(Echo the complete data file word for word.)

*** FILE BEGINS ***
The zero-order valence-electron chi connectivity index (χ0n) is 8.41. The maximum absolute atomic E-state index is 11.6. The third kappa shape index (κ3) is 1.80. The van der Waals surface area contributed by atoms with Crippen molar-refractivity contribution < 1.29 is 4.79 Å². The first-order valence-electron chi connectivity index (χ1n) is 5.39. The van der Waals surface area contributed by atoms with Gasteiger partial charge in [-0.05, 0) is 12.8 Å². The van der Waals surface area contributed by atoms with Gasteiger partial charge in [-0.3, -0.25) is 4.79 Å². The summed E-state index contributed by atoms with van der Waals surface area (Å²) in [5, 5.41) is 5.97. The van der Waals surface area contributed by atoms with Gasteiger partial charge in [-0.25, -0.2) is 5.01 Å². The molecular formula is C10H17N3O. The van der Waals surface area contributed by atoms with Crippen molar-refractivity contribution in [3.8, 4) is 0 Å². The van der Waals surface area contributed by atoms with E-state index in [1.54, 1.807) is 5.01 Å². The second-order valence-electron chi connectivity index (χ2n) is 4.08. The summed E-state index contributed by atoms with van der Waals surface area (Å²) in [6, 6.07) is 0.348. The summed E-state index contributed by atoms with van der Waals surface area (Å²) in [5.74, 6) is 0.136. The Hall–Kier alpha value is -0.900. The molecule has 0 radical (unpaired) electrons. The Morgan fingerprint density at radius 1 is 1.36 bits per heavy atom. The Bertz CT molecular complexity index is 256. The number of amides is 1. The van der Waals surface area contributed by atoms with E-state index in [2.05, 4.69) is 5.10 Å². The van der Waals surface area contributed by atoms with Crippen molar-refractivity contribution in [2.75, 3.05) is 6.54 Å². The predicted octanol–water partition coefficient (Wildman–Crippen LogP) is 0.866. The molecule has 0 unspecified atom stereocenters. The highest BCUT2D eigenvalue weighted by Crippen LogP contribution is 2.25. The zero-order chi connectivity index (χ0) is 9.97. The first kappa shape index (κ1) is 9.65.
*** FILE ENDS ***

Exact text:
The zero-order valence-electron chi connectivity index (χ0n) is 8.41. The maximum absolute atomic E-state index is 11.6. The third kappa shape index (κ3) is 1.80. The van der Waals surface area contributed by atoms with Crippen molar-refractivity contribution < 1.29 is 4.79 Å². The first-order valence-electron chi connectivity index (χ1n) is 5.39. The van der Waals surface area contributed by atoms with Gasteiger partial charge in [-0.05, 0) is 12.8 Å². The van der Waals surface area contributed by atoms with Gasteiger partial charge in [-0.3, -0.25) is 4.79 Å². The summed E-state index contributed by atoms with van der Waals surface area (Å²) in [5, 5.41) is 5.97. The van der Waals surface area contributed by atoms with Gasteiger partial charge in [-0.25, -0.2) is 5.01 Å². The molecular formula is C10H17N3O. The van der Waals surface area contributed by atoms with Crippen molar-refractivity contribution in [3.8, 4) is 0 Å². The van der Waals surface area contributed by atoms with E-state index in [1.54, 1.807) is 5.01 Å². The second-order valence-electron chi connectivity index (χ2n) is 4.08. The summed E-state index contributed by atoms with van der Waals surface area (Å²) in [6, 6.07) is 0.348. The summed E-state index contributed by atoms with van der Waals surface area (Å²) in [5.74, 6) is 0.136. The Hall–Kier alpha value is -0.900. The molecule has 0 radical (unpaired) electrons. The Morgan fingerprint density at radius 1 is 1.36 bits per heavy atom. The Bertz CT molecular complexity index is 256. The number of amides is 1. The van der Waals surface area contributed by atoms with E-state index in [2.05, 4.69) is 5.10 Å². The van der Waals surface area contributed by atoms with Crippen molar-refractivity contribution in [2.75, 3.05) is 6.54 Å². The predicted octanol–water partition coefficient (Wildman–Crippen LogP) is 0.866. The molecule has 0 unspecified atom stereocenters. The highest BCUT2D eigenvalue weighted by Crippen LogP contribution is 2.25. The zero-order chi connectivity index (χ0) is 9.97. The first kappa shape index (κ1) is 9.65.